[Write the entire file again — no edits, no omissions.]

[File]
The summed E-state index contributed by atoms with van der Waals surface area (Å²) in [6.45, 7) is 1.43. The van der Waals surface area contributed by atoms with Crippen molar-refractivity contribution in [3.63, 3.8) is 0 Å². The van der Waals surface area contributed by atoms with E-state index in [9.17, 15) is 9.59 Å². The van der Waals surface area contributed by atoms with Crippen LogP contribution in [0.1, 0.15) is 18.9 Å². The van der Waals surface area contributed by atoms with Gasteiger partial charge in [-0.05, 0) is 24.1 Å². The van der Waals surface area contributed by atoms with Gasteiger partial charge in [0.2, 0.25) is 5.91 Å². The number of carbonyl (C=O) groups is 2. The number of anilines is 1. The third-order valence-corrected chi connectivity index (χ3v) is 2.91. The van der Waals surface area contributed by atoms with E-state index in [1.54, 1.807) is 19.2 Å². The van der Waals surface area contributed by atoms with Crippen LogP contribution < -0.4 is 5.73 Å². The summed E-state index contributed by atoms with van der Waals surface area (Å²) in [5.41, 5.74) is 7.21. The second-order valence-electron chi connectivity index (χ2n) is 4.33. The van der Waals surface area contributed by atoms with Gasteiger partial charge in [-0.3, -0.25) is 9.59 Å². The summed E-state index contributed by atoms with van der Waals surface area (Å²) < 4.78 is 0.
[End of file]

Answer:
The summed E-state index contributed by atoms with van der Waals surface area (Å²) in [6.45, 7) is 1.43. The van der Waals surface area contributed by atoms with Crippen molar-refractivity contribution in [3.63, 3.8) is 0 Å². The van der Waals surface area contributed by atoms with E-state index in [9.17, 15) is 9.59 Å². The van der Waals surface area contributed by atoms with Crippen LogP contribution in [0.1, 0.15) is 18.9 Å². The van der Waals surface area contributed by atoms with Gasteiger partial charge in [-0.05, 0) is 24.1 Å². The van der Waals surface area contributed by atoms with Gasteiger partial charge in [0.2, 0.25) is 5.91 Å². The number of carbonyl (C=O) groups is 2. The number of anilines is 1. The third-order valence-corrected chi connectivity index (χ3v) is 2.91. The van der Waals surface area contributed by atoms with E-state index in [1.54, 1.807) is 19.2 Å². The van der Waals surface area contributed by atoms with Crippen LogP contribution < -0.4 is 5.73 Å². The summed E-state index contributed by atoms with van der Waals surface area (Å²) in [5.41, 5.74) is 7.21. The second-order valence-electron chi connectivity index (χ2n) is 4.33. The van der Waals surface area contributed by atoms with Gasteiger partial charge in [-0.3, -0.25) is 9.59 Å². The summed E-state index contributed by atoms with van der Waals surface area (Å²) < 4.78 is 0.